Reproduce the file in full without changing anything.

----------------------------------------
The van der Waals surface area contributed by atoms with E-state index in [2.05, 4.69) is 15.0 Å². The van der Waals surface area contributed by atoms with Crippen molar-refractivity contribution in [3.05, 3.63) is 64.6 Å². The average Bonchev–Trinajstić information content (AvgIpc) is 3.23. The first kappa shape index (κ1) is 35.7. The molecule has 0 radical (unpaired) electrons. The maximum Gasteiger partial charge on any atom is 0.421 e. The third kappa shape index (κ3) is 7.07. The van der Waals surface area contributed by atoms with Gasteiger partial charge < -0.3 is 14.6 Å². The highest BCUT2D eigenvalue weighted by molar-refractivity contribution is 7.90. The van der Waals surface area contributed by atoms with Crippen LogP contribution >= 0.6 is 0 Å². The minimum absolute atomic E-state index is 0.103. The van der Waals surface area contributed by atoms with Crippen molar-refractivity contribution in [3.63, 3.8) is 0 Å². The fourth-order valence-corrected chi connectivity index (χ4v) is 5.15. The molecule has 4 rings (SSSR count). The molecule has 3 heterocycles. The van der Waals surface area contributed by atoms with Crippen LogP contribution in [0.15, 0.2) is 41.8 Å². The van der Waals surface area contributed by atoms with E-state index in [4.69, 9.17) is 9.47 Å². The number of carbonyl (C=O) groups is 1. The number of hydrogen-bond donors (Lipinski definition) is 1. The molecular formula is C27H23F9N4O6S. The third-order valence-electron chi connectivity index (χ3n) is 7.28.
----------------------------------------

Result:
The van der Waals surface area contributed by atoms with E-state index in [2.05, 4.69) is 15.0 Å². The van der Waals surface area contributed by atoms with Crippen molar-refractivity contribution in [3.05, 3.63) is 64.6 Å². The average Bonchev–Trinajstić information content (AvgIpc) is 3.23. The first kappa shape index (κ1) is 35.7. The molecule has 0 radical (unpaired) electrons. The maximum Gasteiger partial charge on any atom is 0.421 e. The third kappa shape index (κ3) is 7.07. The van der Waals surface area contributed by atoms with Gasteiger partial charge < -0.3 is 14.6 Å². The highest BCUT2D eigenvalue weighted by molar-refractivity contribution is 7.90. The van der Waals surface area contributed by atoms with Crippen LogP contribution >= 0.6 is 0 Å². The minimum absolute atomic E-state index is 0.103. The van der Waals surface area contributed by atoms with Crippen molar-refractivity contribution in [3.63, 3.8) is 0 Å². The fourth-order valence-corrected chi connectivity index (χ4v) is 5.15. The molecule has 4 rings (SSSR count). The molecule has 3 heterocycles. The van der Waals surface area contributed by atoms with Crippen LogP contribution in [0.15, 0.2) is 41.8 Å². The van der Waals surface area contributed by atoms with E-state index in [4.69, 9.17) is 9.47 Å². The number of carbonyl (C=O) groups is 1. The number of hydrogen-bond donors (Lipinski definition) is 1. The molecular formula is C27H23F9N4O6S. The third-order valence-electron chi connectivity index (χ3n) is 7.28.